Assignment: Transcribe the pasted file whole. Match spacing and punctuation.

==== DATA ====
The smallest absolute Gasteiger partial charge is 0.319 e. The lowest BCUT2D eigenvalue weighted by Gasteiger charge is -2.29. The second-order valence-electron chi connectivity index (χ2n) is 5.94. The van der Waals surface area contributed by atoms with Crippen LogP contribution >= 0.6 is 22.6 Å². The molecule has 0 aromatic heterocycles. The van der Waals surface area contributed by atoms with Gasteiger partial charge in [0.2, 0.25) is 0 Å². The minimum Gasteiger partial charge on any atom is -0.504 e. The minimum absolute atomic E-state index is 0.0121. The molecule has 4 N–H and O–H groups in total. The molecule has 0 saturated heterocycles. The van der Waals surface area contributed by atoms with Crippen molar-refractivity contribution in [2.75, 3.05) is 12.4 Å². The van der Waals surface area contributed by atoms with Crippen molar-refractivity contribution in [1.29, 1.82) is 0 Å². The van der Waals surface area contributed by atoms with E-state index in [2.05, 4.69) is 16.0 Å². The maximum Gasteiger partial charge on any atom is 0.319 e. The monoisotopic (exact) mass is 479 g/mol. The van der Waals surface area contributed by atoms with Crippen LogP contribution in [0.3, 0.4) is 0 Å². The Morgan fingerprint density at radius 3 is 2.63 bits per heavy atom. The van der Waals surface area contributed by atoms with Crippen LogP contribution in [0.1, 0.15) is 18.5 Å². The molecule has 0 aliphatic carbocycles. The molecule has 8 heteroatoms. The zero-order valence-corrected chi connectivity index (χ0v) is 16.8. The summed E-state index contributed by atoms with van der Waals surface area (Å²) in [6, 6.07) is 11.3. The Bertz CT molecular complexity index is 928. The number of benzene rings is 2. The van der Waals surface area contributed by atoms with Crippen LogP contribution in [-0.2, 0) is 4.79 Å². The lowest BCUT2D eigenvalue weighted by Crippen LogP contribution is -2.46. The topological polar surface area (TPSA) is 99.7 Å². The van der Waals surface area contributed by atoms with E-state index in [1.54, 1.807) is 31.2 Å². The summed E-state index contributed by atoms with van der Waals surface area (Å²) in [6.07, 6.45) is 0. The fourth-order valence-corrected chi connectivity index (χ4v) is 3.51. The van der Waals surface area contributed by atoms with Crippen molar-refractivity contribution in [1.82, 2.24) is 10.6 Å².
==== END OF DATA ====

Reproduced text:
The smallest absolute Gasteiger partial charge is 0.319 e. The lowest BCUT2D eigenvalue weighted by Gasteiger charge is -2.29. The second-order valence-electron chi connectivity index (χ2n) is 5.94. The van der Waals surface area contributed by atoms with Crippen LogP contribution >= 0.6 is 22.6 Å². The molecule has 0 aromatic heterocycles. The van der Waals surface area contributed by atoms with Gasteiger partial charge in [0.2, 0.25) is 0 Å². The minimum Gasteiger partial charge on any atom is -0.504 e. The minimum absolute atomic E-state index is 0.0121. The molecule has 4 N–H and O–H groups in total. The molecule has 0 saturated heterocycles. The van der Waals surface area contributed by atoms with Crippen molar-refractivity contribution in [2.75, 3.05) is 12.4 Å². The van der Waals surface area contributed by atoms with Crippen molar-refractivity contribution in [1.29, 1.82) is 0 Å². The van der Waals surface area contributed by atoms with E-state index in [2.05, 4.69) is 16.0 Å². The maximum Gasteiger partial charge on any atom is 0.319 e. The monoisotopic (exact) mass is 479 g/mol. The van der Waals surface area contributed by atoms with Crippen LogP contribution in [0.3, 0.4) is 0 Å². The Morgan fingerprint density at radius 3 is 2.63 bits per heavy atom. The van der Waals surface area contributed by atoms with Crippen LogP contribution in [0.1, 0.15) is 18.5 Å². The molecule has 0 aliphatic carbocycles. The molecule has 8 heteroatoms. The zero-order valence-corrected chi connectivity index (χ0v) is 16.8. The summed E-state index contributed by atoms with van der Waals surface area (Å²) in [6, 6.07) is 11.3. The Bertz CT molecular complexity index is 928. The number of benzene rings is 2. The van der Waals surface area contributed by atoms with Crippen LogP contribution in [-0.2, 0) is 4.79 Å². The lowest BCUT2D eigenvalue weighted by Crippen LogP contribution is -2.46. The topological polar surface area (TPSA) is 99.7 Å². The van der Waals surface area contributed by atoms with E-state index in [1.54, 1.807) is 31.2 Å². The summed E-state index contributed by atoms with van der Waals surface area (Å²) in [6.07, 6.45) is 0. The fourth-order valence-corrected chi connectivity index (χ4v) is 3.51. The van der Waals surface area contributed by atoms with Crippen molar-refractivity contribution in [1.82, 2.24) is 10.6 Å².